Isle of Sark
We set off to Sark, not really sure what I was going to find, but what a lovely surprise when we arrived after a short flight from Gatwick to Guernsey, then a 50-minute ferry to Sark.
I did know there were no cars, just tractors, 96 of them, bikes, and the occasional electric trike. The population is about 600 come or go a few, but what a peaceful, charming place.
It does take a few minutes to adjust to the fact that you have to bike or walk anywhere. The bike shop is very helpful, just remember to lock them up! No the don’t get stolen, then get borrowed, so I’m told…
I was staying at the Stocks hotel about 5 minutes from the main street, if you can call it that. Downhill through the meadow is a quiet dusty track, past a couple of shops, a bakery and a restaurant. A fabulous makeover for a beautiful house, the current owners have spent a lot of money renovating the hotel. Its many rooms are nicely decorated, the bistro and restaurants offer modern up to date food (new chef Byron has only been at the helm for a few weeks) and a swimming pool complete with a water slide for the kids.
The grounds are small, but well looked after, the staff charming, polite if slightly nervous.
Breakfast has a good offering, from the full works to woodland mushrooms on toast. Unfortunately, I did not get a chance to eat dinner, just a light lunch or local brill with a few slightly undercooked vegetables. I did have a Ploughman’s the size of 2 main courses that included 3 kinds of cheese, fish mousse, bread, pickles, fruit, all very nice. Paul, the manager and part-owner, Byron the chef and all the staff, could not have been more helpful, so my thanks to them, nothing was a problem. We filmed the last piece to camera with some of the people I had met.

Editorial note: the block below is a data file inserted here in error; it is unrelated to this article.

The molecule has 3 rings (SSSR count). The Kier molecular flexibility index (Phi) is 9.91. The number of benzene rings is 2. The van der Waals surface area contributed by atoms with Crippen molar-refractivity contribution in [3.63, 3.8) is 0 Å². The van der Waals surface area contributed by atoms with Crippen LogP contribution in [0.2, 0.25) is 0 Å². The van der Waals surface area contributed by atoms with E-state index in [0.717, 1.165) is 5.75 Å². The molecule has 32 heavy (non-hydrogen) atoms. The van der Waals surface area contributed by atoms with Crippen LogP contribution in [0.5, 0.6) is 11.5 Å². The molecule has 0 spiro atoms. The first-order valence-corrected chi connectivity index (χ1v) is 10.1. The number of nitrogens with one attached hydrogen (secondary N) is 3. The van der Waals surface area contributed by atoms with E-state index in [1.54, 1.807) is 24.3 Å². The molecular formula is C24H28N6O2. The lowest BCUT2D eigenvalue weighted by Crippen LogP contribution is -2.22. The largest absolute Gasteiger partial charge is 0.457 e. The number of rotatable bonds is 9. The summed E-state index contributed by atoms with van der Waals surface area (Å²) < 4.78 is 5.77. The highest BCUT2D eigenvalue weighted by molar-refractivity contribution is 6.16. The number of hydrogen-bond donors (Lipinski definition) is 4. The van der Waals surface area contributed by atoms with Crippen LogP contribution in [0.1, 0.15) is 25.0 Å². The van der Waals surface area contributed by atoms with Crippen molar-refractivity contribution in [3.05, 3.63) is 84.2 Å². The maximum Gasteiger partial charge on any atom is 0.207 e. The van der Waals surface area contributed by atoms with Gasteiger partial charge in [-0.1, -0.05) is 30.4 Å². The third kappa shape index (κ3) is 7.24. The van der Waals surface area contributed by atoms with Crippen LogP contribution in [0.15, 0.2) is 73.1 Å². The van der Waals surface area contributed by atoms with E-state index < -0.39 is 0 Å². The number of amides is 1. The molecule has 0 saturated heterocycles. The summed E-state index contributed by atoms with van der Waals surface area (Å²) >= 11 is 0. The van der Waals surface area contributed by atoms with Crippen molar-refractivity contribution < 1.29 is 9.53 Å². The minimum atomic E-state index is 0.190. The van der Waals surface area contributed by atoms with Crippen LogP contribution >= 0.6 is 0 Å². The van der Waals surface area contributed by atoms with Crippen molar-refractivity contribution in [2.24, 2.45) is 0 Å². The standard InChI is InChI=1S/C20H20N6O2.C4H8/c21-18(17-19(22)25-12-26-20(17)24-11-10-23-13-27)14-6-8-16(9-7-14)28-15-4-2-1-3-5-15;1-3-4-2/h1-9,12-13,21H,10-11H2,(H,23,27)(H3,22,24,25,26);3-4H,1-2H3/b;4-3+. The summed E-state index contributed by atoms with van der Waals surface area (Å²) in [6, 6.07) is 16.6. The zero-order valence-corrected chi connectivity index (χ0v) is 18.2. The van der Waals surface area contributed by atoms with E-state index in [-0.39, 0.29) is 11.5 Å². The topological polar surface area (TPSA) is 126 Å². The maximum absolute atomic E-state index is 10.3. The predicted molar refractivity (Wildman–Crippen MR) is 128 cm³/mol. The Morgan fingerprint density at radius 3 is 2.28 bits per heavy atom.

We then spent hours filming pieces to camera, falling off bikes, and eating some great food.
Two delicious meals at Tides Bistro in the main avenue, including Risotto Nero with squid and scallops and calves liver, not a combination I have cooked, but worked well apart from the raw cabbage sprinkled over.
And our final meal at the Aval du Creux hotel, very smart and brand new. I ate scallops and black pudding, then lobster and herbs, finishing with a very light cheesecake. Again, nicely cooked and presented well with charming staff.
Julie from the tourist board met us as 3 tractors and took all our bags, then off for a quick lunch at The bistro (Julie’s sister) of scallops and Chorizo, very good indeed, impeccable scallops and lovely coffee.
My thanks also go to John, Bo (Jack Russel) Graham for taking us fishing for scallops and jumping back into the water to film some underwater shots. He also made us ceviche of bass and scallops on the boat on the way back to harbour, how wonderfully fresh.
Andrew for his Bean Jar, recipe below, a simple Sark dish of haricot beans, pork shoulder or trotter, bay leaves, onion and water, then cooked for 10 -12 hours, how delicious it was. Elsie cooked me a Gache Melee Bramley apple suet cake with thick unpasteurised island cream; how delicious it was. Alex and Helen (owners of the Stocks) kindly lent us their house, orchard, and garden to film these unusual Sark dishes.
Zoe, the secretary at the Autumn fair, let us film the awards being presented and then let me taste many cakes, scones and biscuits.
I discovered that driver Phillip and George, who loves vanilla ice cream, found the lovely horse and let us film it around the island. His patience was amazing.
I cooked John’s Sark scallops with Bramley apple sauce and black pudding for my guests to say thank you, all washed down with Jim’s local ginger wine.
What gem of a place, and I implore you to take the short trip from Guernsey and spend a night or two here. It’s worth it just for the fact that there are no cars, no street lights, and the tractors stop between the hours of 10 pm to 6 am. Apart from the doctor!!